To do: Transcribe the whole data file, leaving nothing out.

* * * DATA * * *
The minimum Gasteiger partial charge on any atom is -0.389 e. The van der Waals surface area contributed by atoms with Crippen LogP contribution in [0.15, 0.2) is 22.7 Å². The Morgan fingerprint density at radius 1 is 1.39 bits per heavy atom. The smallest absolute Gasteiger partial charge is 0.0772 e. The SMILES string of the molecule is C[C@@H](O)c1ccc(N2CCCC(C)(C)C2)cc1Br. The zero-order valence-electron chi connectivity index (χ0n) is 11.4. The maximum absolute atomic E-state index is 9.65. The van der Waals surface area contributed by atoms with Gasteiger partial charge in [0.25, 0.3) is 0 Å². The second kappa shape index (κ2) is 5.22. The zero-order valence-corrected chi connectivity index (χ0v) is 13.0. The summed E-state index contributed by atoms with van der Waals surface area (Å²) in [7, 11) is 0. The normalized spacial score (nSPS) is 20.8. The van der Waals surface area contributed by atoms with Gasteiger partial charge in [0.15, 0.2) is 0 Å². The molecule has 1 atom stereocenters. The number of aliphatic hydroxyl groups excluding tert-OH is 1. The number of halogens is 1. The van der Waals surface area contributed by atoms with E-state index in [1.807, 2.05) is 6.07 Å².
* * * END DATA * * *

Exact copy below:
The minimum Gasteiger partial charge on any atom is -0.389 e. The van der Waals surface area contributed by atoms with Crippen LogP contribution in [0.15, 0.2) is 22.7 Å². The Morgan fingerprint density at radius 1 is 1.39 bits per heavy atom. The smallest absolute Gasteiger partial charge is 0.0772 e. The SMILES string of the molecule is C[C@@H](O)c1ccc(N2CCCC(C)(C)C2)cc1Br. The zero-order valence-electron chi connectivity index (χ0n) is 11.4. The maximum absolute atomic E-state index is 9.65. The van der Waals surface area contributed by atoms with Gasteiger partial charge in [0.25, 0.3) is 0 Å². The second kappa shape index (κ2) is 5.22. The zero-order valence-corrected chi connectivity index (χ0v) is 13.0. The summed E-state index contributed by atoms with van der Waals surface area (Å²) in [7, 11) is 0. The normalized spacial score (nSPS) is 20.8. The van der Waals surface area contributed by atoms with Gasteiger partial charge in [0.15, 0.2) is 0 Å². The molecule has 1 atom stereocenters. The number of aliphatic hydroxyl groups excluding tert-OH is 1. The number of halogens is 1. The van der Waals surface area contributed by atoms with E-state index in [1.807, 2.05) is 6.07 Å².